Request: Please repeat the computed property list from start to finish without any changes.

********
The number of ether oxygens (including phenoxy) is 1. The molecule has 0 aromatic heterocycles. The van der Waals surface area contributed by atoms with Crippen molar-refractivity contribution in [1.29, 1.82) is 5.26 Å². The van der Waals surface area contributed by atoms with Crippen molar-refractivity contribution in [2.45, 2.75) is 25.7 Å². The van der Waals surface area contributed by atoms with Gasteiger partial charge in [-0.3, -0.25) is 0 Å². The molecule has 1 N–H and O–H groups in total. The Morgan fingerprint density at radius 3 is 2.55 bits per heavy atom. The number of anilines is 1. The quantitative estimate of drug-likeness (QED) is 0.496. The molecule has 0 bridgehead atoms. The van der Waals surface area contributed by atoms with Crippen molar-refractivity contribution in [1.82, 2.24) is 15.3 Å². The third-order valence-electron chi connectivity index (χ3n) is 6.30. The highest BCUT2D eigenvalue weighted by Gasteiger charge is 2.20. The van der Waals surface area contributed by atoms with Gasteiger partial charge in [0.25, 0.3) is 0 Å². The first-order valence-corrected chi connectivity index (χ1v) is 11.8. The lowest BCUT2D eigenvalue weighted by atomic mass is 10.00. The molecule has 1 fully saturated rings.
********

The number of ether oxygens (including phenoxy) is 1. The molecule has 0 aromatic heterocycles. The van der Waals surface area contributed by atoms with Crippen molar-refractivity contribution in [1.29, 1.82) is 5.26 Å². The van der Waals surface area contributed by atoms with Crippen molar-refractivity contribution in [2.45, 2.75) is 25.7 Å². The van der Waals surface area contributed by atoms with Gasteiger partial charge in [-0.3, -0.25) is 0 Å². The molecule has 1 N–H and O–H groups in total. The Morgan fingerprint density at radius 3 is 2.55 bits per heavy atom. The number of anilines is 1. The quantitative estimate of drug-likeness (QED) is 0.496. The molecule has 0 bridgehead atoms. The van der Waals surface area contributed by atoms with Crippen molar-refractivity contribution in [1.82, 2.24) is 15.3 Å². The third-order valence-electron chi connectivity index (χ3n) is 6.30. The highest BCUT2D eigenvalue weighted by Gasteiger charge is 2.20. The van der Waals surface area contributed by atoms with Gasteiger partial charge in [0.25, 0.3) is 0 Å². The first-order valence-corrected chi connectivity index (χ1v) is 11.8. The lowest BCUT2D eigenvalue weighted by atomic mass is 10.00. The molecule has 1 fully saturated rings.